The GABRIEL Advanced Surveys: study design, participation and evaluation of bias
Article first published online: 28 JUL 2011
© 2011 Blackwell Publishing Ltd.
Paediatric and Perinatal Epidemiology
Volume 25, Issue 5, pages 436–447, September 2011
How to Cite
Genuneit, J., Büchele, G., Waser, M., Kovacs, K., Debinska, A., Boznanski, A., Strunz-Lehner, C., Horak, E., Cullinan, P., Heederik, D., Braun-Fahrländer, C., von Mutius, E. and the GABRIELA Study Group (2011), The GABRIEL Advanced Surveys: study design, participation and evaluation of bias. Paediatric and Perinatal Epidemiology, 25: 436–447. doi: 10.1111/j.1365-3016.2011.01223.x
- Issue published online: 8 AUG 2011
- Article first published online: 28 JUL 2011
- GABRIEL Advanced Surveys;
- study design;
Genuneit J, Büchele G, Waser M, Kovacs K, Debinska A, Boznanski A, Strunz-Lehner C, Horak E, Cullinan P, Heederik D, Braun-Fahrländer C, von Mutius E, the GABRIELA Study Group. The GABRIEL Advanced Surveys: study design, participation and evaluation of bias. Paediatric and Perinatal Epidemiology 2011; 25: 436–447.
Exposure to farming environments has been shown to protect substantially against asthma and atopic disease across Europe and in other parts of the world. The GABRIEL Advanced Surveys (GABRIELA) were conducted to determine factors in farming environments which are fundamental to protecting against asthma and atopic disease.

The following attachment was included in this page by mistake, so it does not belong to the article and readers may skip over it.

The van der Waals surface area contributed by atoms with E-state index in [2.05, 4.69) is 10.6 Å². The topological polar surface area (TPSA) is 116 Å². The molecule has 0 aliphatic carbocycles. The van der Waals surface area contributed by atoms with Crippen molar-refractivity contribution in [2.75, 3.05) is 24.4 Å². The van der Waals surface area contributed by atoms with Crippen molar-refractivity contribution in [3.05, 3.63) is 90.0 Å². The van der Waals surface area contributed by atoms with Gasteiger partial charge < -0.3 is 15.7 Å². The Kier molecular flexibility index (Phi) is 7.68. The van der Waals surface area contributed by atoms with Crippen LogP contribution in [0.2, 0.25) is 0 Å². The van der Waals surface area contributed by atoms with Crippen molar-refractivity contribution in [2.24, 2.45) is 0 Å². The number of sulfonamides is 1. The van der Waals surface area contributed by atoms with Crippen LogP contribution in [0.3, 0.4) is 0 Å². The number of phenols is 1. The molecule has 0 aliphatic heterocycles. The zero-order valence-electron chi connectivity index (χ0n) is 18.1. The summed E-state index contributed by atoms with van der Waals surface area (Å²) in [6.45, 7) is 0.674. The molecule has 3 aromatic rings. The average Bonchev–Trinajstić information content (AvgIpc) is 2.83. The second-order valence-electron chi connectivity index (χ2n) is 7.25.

The GABRIEL Advanced Surveys have a multi-phase stratified design. In a first-screening phase, a comprehensive population-based survey was conducted to assess the prevalence of exposure to farming environments and of asthma and atopic diseases (n = 103 219). The second phase was designed to ascertain detailed exposure to farming environments and to collect biomaterial and environmental samples in a stratified random sample of phase 1 participants (n = 15 255). A third phase was carried out in a further stratified sample only in Bavaria, southern Germany, aiming at in-depth respiratory disease and exposure assessment including extensive environmental sampling (n = 895).
Participation rates in phase 1 were around 60% but only about half of the participating study population consented to further study modules in phase 2. We found that consenting behaviour was related to familial allergies, high parental education, wheeze, doctor diagnosed asthma and rhinoconjunctivitis, and to a lesser extent to exposure to farming environments. The association of exposure to farm environments with asthma or rhinoconjunctivitis was not biased by participation or consenting behaviour.
The GABRIEL Advanced Surveys are one of the largest studies to shed light on the protective ‘farm effect’ on asthma and atopic disease. Bias with regard to the main study question was able to be ruled out by representativeness and high participation rates in phases 2 and 3. The GABRIEL Advanced Surveys have created extensive collections of questionnaire data, biomaterial and environmental samples promising new insights into this area of research.